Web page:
Congrats, Internet: You Trolled Robin Williams' Grieving Daughter Off Twitter

Zelda Williams announced she was “deleting [Twitter] from my devices for a good long time, maybe forever." Fred Prouser/Reuters

Celebrity deaths bring out the worst of the Internet, as Zelda Williams learned firsthand this week. The 25-year-old daughter of late actor and comedian Robin Williams says she is quitting Instagram and Twitter, "maybe forever," after facing harassment by several anonymous trolls.

Williams surfaced on Twitter and Instagram late Monday night, after news of her father's death broke, with a quote from the French writer Antoine de Saint-Exupéry and the words "I love you. I miss you. I'll try to keep looking up."

— Zelda Williams (@zeldawilliams) August 12, 2014

While hundreds responded on both platforms with shows of sympathy and support, two Twitter users, using the handles @PimpStory and @MrGoosebuster, set about trolling the 25-year-old actress in particularly nasty fashion. The accounts have now been suspended, but The Washington Post cites archived tweets from @PimpStory calling Williams a "heartless bitch" and containing doctored images of Robin Williams with bruise marks on his neck.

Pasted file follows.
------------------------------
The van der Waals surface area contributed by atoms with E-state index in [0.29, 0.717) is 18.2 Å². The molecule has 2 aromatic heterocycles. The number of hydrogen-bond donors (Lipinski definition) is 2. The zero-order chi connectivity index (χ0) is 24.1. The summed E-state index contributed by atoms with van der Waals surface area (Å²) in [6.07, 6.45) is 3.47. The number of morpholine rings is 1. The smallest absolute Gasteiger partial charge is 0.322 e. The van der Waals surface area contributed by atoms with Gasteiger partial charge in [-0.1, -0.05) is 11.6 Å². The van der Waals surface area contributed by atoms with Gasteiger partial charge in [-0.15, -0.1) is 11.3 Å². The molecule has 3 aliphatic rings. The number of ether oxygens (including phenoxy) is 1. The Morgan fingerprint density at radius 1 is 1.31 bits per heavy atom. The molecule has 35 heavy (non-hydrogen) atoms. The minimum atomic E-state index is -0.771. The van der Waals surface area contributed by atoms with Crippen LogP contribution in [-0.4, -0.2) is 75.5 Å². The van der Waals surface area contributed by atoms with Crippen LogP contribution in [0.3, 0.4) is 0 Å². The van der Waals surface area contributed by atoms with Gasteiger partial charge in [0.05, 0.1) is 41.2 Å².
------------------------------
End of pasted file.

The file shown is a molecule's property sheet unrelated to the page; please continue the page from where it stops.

Williams, with a since-deleted tweet, asked her followers to report the accounts. "I'm shaking. I can't," she tweeted. "Please." Later, she announced she was "deleting this from my devices for a good long time, maybe forever":

"In this difficult time, please try to be respectful of the accounts of myself, my family and my friends. Mining our accounts for photos of dad, or judging me on the number of them is cruel and unnecessary," Williams elaborated in an Instagram caption.

Unfortunately, the abuse Williams faced is indicative of the harassment women face on Twitter and other social networks every day. Late last month, Twitter CEO Dick Costolo was called out during a live Q&A for not doing more to improve Twitter's policies for reporting abuse.

"The real private moments I shared with [my father] were precious, quiet, and believe it or not, not full of photos or 'selfies,'" Williams added on Instagram. "I shared him with a world where everyone was taking their photo with him, but I was lucky enough to spend time with him without cameras too. That was more than enough, and I'm grateful for what little time I had."